OSHA under the Trump Administration. What can we expect?
The Occupational Safety and Health Administration (OSHA), the regulatory agency in charge of worker safety and health, will almost certainly take a new direction under the guidance of the Trump Administration, according to an article by Safety and Health Magazine.
While the new direction and the timeline of its implementation will almost certainly be decided by President Trump, labor-law experts and other professionals have made some predictions and educated guesses about the future of the agency, and what changes could be expected by employees and workers across the United States.
In particular, Trump’s belief in a smaller government could result in federal funding cuts to OSHA, affecting workers across the country who have suffered serious personal injuries as a result of dangerous and unsafe working conditions.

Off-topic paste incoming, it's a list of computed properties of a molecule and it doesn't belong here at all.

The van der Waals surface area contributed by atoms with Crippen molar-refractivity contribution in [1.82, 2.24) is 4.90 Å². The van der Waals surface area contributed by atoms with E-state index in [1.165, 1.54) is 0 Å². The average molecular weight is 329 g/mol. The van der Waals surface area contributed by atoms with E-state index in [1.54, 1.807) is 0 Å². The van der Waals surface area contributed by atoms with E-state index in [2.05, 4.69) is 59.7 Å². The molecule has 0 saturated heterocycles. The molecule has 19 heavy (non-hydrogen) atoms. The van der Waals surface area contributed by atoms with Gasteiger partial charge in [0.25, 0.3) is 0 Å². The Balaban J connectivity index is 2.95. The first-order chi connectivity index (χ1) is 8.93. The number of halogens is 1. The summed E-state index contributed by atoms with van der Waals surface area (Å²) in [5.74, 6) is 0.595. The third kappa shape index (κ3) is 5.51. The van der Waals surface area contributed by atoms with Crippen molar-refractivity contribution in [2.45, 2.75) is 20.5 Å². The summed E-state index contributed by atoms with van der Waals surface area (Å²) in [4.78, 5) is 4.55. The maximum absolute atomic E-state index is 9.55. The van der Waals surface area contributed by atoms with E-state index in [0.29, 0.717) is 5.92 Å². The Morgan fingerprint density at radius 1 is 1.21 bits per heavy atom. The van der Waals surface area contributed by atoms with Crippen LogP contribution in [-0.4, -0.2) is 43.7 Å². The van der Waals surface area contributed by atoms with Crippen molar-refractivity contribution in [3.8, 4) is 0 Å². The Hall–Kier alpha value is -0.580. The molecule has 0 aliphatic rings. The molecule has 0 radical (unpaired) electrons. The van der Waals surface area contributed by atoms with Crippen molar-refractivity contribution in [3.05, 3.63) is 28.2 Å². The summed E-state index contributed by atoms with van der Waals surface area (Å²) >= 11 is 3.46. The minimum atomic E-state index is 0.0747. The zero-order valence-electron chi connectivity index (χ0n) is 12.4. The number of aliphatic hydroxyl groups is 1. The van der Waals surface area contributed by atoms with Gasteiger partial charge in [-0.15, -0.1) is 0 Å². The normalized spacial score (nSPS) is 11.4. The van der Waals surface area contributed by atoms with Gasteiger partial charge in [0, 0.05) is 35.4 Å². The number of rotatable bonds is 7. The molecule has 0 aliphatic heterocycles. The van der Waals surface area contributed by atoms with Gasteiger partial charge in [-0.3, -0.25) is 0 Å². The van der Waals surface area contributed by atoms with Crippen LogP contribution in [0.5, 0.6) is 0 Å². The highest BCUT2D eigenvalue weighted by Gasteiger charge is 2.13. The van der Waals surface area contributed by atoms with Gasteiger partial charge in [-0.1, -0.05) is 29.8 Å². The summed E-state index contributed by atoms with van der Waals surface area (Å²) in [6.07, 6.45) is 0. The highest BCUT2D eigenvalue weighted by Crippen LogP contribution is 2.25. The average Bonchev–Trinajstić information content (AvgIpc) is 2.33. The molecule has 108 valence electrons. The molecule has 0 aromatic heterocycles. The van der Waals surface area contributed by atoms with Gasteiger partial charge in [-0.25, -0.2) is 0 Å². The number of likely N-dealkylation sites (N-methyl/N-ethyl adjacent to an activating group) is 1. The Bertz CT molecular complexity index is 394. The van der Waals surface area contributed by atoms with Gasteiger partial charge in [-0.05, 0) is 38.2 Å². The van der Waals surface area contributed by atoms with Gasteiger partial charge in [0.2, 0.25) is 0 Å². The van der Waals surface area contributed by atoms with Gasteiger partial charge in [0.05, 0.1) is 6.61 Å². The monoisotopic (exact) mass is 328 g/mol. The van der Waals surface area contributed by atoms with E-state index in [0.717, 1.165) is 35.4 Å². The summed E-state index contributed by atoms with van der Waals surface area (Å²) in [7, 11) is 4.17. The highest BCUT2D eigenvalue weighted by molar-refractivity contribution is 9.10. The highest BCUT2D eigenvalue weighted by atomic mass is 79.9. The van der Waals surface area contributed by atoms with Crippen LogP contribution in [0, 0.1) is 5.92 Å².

On the campaign trail, President Trump vowed to remove two government regulations for every new one enacted. This could mean the end of some of OSHA’s current regulatory practices, including the injury and illness electronic recordkeeping rule, which currently requires employers to electronically submit injury and illness data. The rule has been criticized by industry for being cumbersome and unnecessary.
Another rule which could be scrapped is the “blacklisting rule” which forces companies that are engaging in work with the federal government to submit any prior instances of labor law violations.
A long-standing familiarity with OSHA
As a private businessman, Mr. Trump’s companies have clashed with OSHA. In particular, a Trump contractor was fined $104,000 after a construction worker fell 42 stories to his death while constructing the Trump SoHo in 2008 in lower Manhattan.
The changes enacted on OSHA by the Trump Administration will almost certainly have an impact on worker safety, though it’s yet to be seen how soon the changes will be enacted.